The City of Chillicothe continues to work with the EPA and the State to test ground at the old prison property. Click to hear KMZU’s Sarah Scott speak with City Administrator Ike Holland:

Ike Holland

Fuel tanks are buried on the grounds. “A lot of times fuel tanks leak out lead and different types of poisonous materials such as arsenic and other things,” said Holland, “They’re also looking at the water table under the ground. How much water flows in that area, and what direction does it go in, and how high is it to the surface?”

The City plans to eventually convert the historic building into residential apartments.

“If there’s residential housing in that area, and that’s what we’re projecting, that it [the hazardous materials] would not come to the top. And children could, they’re very vulnerable at a young age to getting dirt and such in their mouths. And you could get lead poisoning and cancerous type of diseases.”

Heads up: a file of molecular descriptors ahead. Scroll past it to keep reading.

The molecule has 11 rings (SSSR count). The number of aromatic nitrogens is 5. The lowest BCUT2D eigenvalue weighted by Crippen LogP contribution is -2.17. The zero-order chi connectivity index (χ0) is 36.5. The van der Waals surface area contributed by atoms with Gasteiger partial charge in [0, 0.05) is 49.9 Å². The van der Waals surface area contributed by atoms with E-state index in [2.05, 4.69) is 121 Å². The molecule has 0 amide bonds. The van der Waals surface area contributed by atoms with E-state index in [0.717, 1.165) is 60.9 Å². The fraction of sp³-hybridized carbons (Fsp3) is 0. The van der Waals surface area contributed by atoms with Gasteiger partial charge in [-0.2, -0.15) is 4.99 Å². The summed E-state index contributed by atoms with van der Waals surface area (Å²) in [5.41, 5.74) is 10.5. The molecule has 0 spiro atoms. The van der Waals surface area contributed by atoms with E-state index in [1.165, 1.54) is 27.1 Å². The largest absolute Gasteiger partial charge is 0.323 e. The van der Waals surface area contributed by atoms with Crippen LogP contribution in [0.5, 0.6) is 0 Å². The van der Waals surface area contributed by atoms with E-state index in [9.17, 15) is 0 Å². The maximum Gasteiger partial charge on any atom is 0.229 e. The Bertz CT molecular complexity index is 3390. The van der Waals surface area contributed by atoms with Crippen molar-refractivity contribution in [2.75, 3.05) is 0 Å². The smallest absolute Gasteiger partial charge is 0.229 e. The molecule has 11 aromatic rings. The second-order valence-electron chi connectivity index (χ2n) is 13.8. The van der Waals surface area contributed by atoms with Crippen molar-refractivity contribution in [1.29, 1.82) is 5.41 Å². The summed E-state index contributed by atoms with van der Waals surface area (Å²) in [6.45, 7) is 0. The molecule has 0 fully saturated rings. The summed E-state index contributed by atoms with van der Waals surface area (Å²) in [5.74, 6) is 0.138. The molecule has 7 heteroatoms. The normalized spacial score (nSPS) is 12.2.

Holland says the tests could be completed in December, but have the potential to last another year. The funding primarily comes from the Environmental Protection Agency, but Chillicothe will have to contribute about $1,000 before the process is complete.